The Squalicum girls’ soccer team six months from now will begin its quest for a third consecutive state championship, but the Storm will be doing it without coach David Kish.
Squalicum athletic director Patrick Brown said in a phone interview on Tuesday, March 29, that Kish has decided to step down.
Kish, a math teacher at Squalicum High who has led the girls’ soccer program the past eight years, is leaving his coaching post to pursue an educational administration certification.
“It was incredibly hard,” said Kish of deciding to leave the program. “I care about the team, and mentally I care about all the players, and it’s a great group of seniors that have been with me for three years. I had to make a decision for myself, where usually everything I do is for them. It was super hard, but at the same time I know it’s right for me and my family.”
Never miss a local story.
Kish took over the girls’ program in 2008 after serving as an assistant for two years. Brown credited him for implementing a strong culture while offering tremendous leadership.
Kish led the Storm to a 126-35-8 record during his time, and the last four seasons the program really took off. Squalicum finished fourth in state in 2012, placed third in 2013, and the last two seasons the Storm won state titles while owning a 46-0-1 record.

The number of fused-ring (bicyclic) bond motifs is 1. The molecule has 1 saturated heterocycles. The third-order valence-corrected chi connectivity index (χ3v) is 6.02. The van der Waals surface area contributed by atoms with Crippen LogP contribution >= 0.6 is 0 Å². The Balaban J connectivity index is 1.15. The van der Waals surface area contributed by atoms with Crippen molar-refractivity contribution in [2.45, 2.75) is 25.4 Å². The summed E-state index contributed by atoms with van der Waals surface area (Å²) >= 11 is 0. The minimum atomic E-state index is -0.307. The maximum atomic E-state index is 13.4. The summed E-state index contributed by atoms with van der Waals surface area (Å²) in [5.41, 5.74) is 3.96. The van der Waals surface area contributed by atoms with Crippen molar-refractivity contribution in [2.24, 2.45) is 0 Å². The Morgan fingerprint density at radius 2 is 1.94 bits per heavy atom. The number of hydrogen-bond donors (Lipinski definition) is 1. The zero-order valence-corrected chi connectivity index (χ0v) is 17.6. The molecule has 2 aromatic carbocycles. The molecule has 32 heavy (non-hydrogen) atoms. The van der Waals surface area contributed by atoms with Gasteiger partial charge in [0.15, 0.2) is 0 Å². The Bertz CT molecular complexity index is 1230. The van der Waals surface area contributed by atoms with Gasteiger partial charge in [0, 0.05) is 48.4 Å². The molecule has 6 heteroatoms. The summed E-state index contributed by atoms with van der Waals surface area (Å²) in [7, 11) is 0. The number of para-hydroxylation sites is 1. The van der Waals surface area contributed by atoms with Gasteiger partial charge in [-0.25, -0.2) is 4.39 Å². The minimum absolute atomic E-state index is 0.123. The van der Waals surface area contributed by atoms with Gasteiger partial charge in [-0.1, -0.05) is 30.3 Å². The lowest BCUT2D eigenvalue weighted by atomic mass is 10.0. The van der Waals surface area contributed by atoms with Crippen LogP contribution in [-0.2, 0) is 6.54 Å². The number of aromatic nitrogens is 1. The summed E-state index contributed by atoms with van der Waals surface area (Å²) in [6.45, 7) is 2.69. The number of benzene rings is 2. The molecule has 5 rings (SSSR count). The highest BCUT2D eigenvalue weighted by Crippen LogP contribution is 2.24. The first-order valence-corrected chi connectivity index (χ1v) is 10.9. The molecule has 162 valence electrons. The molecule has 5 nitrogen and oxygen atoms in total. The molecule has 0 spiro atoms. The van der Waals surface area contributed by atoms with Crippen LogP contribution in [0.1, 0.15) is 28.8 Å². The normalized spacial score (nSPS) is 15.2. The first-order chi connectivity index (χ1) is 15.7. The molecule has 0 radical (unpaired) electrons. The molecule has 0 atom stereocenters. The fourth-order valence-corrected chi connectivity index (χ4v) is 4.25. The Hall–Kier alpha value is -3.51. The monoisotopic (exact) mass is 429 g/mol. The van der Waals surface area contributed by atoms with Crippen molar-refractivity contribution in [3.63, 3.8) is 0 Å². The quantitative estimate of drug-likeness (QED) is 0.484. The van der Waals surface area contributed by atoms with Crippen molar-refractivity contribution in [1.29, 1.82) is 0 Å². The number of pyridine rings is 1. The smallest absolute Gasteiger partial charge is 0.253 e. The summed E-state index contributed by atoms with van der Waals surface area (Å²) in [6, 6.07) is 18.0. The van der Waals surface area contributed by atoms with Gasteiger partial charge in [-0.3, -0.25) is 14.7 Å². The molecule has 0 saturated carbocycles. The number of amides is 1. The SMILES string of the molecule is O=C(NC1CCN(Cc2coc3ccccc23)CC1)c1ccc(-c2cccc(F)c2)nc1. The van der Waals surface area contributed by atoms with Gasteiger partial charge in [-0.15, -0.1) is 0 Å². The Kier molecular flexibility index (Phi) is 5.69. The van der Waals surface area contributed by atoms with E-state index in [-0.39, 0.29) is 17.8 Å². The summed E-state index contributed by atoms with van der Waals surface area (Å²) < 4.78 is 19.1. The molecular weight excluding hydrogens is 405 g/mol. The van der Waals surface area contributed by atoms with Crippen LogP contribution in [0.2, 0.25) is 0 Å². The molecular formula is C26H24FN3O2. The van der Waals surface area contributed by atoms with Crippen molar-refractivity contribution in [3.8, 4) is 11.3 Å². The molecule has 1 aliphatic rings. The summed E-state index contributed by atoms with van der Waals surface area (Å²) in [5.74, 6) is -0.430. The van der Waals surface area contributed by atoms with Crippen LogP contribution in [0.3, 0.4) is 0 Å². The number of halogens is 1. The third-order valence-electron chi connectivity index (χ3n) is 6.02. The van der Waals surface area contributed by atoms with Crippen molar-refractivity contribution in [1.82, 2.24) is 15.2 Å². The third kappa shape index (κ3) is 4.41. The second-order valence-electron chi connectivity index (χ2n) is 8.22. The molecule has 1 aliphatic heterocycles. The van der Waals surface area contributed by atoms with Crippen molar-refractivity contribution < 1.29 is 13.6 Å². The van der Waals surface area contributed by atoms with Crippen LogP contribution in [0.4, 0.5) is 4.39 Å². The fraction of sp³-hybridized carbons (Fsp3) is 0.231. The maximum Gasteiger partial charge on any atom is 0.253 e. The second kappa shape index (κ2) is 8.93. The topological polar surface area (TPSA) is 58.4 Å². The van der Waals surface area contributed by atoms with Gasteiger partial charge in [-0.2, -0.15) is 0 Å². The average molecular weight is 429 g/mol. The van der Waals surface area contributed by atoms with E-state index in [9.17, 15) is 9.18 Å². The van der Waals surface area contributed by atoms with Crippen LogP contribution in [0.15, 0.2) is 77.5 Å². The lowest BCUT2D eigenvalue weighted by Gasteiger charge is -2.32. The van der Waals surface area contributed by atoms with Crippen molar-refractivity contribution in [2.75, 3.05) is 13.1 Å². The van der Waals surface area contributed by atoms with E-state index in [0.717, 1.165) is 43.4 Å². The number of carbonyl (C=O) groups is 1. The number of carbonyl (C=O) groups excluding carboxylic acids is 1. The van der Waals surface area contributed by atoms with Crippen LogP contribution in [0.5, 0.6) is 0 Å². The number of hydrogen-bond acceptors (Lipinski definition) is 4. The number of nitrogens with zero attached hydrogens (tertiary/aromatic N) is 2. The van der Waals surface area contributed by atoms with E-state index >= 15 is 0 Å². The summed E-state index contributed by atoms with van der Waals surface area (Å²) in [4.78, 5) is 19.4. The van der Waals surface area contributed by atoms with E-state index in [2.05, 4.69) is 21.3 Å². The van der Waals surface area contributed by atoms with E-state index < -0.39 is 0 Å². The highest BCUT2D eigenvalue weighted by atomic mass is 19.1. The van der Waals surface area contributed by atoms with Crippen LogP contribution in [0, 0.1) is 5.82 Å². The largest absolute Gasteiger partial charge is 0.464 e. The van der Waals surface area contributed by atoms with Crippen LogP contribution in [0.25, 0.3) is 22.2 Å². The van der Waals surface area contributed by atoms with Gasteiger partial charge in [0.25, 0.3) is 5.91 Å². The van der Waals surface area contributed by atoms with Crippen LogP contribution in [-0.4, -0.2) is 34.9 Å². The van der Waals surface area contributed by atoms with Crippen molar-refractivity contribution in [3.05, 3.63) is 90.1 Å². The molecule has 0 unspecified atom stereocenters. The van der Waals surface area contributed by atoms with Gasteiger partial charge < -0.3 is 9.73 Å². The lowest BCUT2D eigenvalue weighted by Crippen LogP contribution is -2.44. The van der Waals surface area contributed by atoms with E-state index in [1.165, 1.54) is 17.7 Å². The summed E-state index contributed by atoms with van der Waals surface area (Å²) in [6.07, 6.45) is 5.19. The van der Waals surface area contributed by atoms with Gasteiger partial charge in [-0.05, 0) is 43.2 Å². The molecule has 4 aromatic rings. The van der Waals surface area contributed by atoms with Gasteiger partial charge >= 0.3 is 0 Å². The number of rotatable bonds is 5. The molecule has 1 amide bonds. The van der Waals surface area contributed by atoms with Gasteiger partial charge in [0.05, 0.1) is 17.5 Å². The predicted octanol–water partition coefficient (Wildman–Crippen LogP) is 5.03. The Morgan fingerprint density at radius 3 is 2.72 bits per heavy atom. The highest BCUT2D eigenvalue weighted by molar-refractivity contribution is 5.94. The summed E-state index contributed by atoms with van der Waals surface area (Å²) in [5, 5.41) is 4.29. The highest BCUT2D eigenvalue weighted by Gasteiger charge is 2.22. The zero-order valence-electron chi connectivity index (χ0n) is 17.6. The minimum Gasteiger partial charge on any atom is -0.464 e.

When Kish took over, Squalicum hadn’t reached state in four years, and the coach made a point to his girls that change was in order.
“First thing I did with the varsity team is we walked into the gym, and I pointed to the wall, and said, ‘There is not a single plaque for girls’ soccer,’” Kish said. “There was boys’ soccer, basketball, not for girls’ soccer. And I said, ‘We need to change that.’”
Kish and the girls who’ve come through his program have done just that.
“I think it starts with his vision for the program” said Brown when asked what made Kish such a success. “You can have all the talent in the world, but success depends on the culture of the team. You walk into the program and there’s all the talented players you have, but there are no egos. They don’t care about individual success, they care about the success of the team, and that starts with David.”
Brown said he is still processing Kish’s departure and in the coming weeks he will meet with assistant coaches and players do determine his next course of action. Kish wanted to thank Brown and the players he’s coached and their parents for all their support.